Muse Model 18 subwoofer Thomas J. Norton

Thomas J. Norton wrote about the Muse 18 in May 1993 (Vol.16 No.5):

The subwoofer to beat, of course, would appear to be the Muse Model 18. My experience with this woofer had been limited to shows and the occasional visit to Robert Harley's listening room, where the Muses are a regular fixture. Since Bob was occupied reviewing two large, full-range loudspeakers and not currently using the Muse, I took the opportunity to snatch (footnote 1) his sample away for a listen in my own system. Muse was kind enough to send along several personality cards for the Model 18. I inserted the card for the Wilson WATTs/Puppies, set up the active Muse between the Wilsons, did some coarse setup adjustment by means of warble tones/sound-level meter, and sat down to listen.

It was obvious from the first that the single Muse was definitely a competitor for a pair of Entec l2-f20s. The response down to at least 20Hz was just as potent. At times I felt that the l2-f20s had been superior, at other times the Muse carried the flag off the field. There just wasn't that much to choose from between them in bottom-octave extension; to say that there was would be splitting hairs. Slightly higher up in the bass region—say, between about 30Hz and 60Hz—the Muse sounded more robust. Not by a great deal, but the difference was noticeable and, I feel, significant in this region where most of the "power bass" lies. The bass drum, in particular, generally sounded more potent over the Muse. So did the synthesizer—both "Psychopomp" from D&3228;fos and "Pseudopod" from The Abyss (Varèse Sarabande VSD-5235) were more powerful through the Muse. The l2-f20s seemed content to stay almost completely out of the way unless something genuinely deep came along, but both subwoofers integrated seamlessly with the Wilsons (my initial setup with the Muse proved entirely satisfactory). Neither called undue attention to itself at any time.

The high-pass filter on the l2-f20s appeared to be a bit more transparent than that on the Muse, the WATTs/Puppies/l2-f20s having the slightly more open, transparent soundstage. But not by much. Part of the advantage may have been the simple fact of stereo subwoofers with the l2-f20s, though I noted no dramatic advantages to that configuration in my room.

The Muse did not escape the overload problems I noted with the l2-f20s. With the same torture-test material—the Däfos drumset, the Rhinefalls, synthesizer effects from the Telarc Kunzel-fests—the Muse also showed a tendency to rattle merrily away, at times in a more alarming fashion than the l2-f20s had. Again, however, this distortion was well masked by the output from the main loudspeakers and only audible when listening to the Muse by itself. And, as was the case with the l2-f20s, the video-sound material stressed the Muse less than the most challenging CDs. Remember, though, that here I am comparing the overload of one Muse with that of two l2-f20s. For this reason, I didn't try to compare a single l2-f20 with a single Muse—the most appropriate comparison, pricewise. Removing one of the l2-f20s would have required an increase in level of 6dB in the remaining one to keep the net low-frequency output the same—an unreasonable demand, based on my overload observations. (A single l2-f20, however, might work quite well in a small listening room.) It would be interesting to compare two Muses with two l2-f20s, but a bookend-set of Model 18s were not available. Nor would they have fit particularly well in my listening room.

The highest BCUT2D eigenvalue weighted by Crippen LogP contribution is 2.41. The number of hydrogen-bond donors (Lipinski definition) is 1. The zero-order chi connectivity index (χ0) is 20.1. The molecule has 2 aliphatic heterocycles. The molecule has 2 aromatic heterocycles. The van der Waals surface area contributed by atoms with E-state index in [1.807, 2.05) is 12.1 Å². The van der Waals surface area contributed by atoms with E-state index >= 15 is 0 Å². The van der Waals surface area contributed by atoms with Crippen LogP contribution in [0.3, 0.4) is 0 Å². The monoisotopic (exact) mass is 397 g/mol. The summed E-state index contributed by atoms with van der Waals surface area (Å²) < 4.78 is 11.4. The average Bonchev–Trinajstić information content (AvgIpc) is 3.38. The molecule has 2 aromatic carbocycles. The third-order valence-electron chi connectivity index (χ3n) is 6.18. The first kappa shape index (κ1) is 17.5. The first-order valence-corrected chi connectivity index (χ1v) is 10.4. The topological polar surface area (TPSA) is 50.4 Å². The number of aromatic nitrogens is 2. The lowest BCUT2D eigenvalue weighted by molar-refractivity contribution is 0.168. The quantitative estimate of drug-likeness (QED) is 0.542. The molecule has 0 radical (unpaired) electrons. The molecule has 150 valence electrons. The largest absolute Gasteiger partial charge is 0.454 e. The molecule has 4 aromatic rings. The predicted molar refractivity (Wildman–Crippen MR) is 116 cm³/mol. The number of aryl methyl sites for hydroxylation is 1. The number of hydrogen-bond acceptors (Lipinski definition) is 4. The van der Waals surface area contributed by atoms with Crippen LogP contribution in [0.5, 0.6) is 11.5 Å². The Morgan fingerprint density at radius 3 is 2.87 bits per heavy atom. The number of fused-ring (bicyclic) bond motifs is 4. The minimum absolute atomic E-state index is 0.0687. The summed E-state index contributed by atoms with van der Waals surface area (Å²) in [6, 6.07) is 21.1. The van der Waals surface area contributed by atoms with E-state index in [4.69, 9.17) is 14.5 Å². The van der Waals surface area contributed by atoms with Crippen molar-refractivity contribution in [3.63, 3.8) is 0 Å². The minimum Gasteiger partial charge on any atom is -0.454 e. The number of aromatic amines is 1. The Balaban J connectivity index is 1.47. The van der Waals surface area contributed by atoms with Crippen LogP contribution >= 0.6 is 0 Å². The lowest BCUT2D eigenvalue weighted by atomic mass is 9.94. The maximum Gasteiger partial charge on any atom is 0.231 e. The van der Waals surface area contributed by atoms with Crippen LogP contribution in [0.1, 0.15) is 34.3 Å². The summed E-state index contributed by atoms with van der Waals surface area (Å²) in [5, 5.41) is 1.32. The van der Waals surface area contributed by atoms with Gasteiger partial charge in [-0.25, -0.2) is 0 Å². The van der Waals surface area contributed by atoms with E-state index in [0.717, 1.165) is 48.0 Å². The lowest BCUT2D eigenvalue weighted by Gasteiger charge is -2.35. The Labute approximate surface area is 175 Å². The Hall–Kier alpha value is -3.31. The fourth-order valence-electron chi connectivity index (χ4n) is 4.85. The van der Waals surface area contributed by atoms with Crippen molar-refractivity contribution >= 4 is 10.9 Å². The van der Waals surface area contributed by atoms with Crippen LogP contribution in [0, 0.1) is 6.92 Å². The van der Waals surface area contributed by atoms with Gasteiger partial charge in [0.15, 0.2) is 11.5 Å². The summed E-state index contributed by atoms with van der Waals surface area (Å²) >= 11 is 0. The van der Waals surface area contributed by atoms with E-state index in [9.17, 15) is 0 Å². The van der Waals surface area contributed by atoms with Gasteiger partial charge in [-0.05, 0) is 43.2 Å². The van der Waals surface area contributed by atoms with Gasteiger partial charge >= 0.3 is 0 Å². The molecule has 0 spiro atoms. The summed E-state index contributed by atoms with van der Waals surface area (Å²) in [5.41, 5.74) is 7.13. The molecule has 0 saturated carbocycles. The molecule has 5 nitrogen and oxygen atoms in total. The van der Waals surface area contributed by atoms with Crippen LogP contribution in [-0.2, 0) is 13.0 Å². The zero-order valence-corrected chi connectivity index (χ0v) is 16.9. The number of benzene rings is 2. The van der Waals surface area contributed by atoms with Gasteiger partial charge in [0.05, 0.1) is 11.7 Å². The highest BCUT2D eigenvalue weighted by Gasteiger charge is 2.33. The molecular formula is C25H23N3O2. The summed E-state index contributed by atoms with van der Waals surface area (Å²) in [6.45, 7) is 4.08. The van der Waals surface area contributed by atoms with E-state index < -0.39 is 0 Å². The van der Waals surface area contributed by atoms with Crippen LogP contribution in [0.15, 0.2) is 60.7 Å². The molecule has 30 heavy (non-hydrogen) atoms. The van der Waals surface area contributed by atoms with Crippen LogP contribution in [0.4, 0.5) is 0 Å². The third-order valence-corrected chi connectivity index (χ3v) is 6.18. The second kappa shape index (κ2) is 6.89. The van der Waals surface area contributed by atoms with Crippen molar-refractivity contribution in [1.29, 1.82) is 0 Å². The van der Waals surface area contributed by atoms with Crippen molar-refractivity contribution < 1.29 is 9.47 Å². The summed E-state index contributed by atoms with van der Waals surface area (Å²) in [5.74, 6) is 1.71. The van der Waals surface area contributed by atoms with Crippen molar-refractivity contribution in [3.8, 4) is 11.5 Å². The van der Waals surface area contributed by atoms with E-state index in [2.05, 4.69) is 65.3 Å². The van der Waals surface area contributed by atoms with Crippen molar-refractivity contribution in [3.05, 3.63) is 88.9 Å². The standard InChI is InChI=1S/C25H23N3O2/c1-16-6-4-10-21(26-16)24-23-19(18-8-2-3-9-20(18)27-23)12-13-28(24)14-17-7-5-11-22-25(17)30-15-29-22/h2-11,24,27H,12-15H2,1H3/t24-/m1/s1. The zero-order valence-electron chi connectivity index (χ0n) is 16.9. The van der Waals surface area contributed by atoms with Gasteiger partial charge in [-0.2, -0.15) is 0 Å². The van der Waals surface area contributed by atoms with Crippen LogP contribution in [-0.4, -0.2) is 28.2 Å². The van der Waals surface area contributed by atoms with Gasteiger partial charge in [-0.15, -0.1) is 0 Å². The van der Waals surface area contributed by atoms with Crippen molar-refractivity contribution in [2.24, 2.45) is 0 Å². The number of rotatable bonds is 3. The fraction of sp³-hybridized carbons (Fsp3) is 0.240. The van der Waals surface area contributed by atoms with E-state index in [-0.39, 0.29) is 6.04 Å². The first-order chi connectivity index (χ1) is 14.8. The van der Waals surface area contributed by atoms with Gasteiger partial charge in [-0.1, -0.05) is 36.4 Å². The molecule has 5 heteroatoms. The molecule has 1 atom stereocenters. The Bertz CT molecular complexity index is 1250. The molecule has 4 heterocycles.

I did conduct some interesting and revealing measurements before finishing with the Muse. Using warble tones, I measured an SPL at the listening position of 100dB at 40Hz from the single Muse before it began its complaining rattle. (footnote 2) The corresponding figures for other frequencies were: 94dB at 31.5Hz, 97dB at 25Hz, and 97dB at 20Hz. (The reason for the dip at 31.5Hz is likely a room effect, though it's possible that something in the Muse was resonating at that frequency.) I ran the same measurements for the pair of l2-f20s; the results were 91.5dB at 40Hz, 89.5dB at 31.5Hz, 93dB at 25Hz, and 91.5dB at 20Hz. Clearly, even allowing for somewhat different room interaction, the Muse is capable of the greater output—even one against two (footnote 3).—Thomas J. Norton

Footnote 1: One doesn't exactly "snatch" the Muse—even if you're used to casually tossing around 155-lb boxes.

Footnote 2: Remember that this is at Santa Fe's 7000' altitude. My measurements of a loudspeaker's sensitivity in Santa Fe and at sea level—see Vol.13 No.5, May 1990, pp.5–9—indicate that around 4dB should be added to TJN's measured SPLs to get the equivalent maximum operating level of these subwoofers at sea level.—John Atkinson

Footnote 3: These measurements were taken at the listening position, about 3m from the subwoofers—making this a more severe test than those conducted in the near field or at 1m. It was carried out simply to informally compare the output capabilities of the Entecs and the Muse. 100dB at the listening position, even below 40Hz, is loud.

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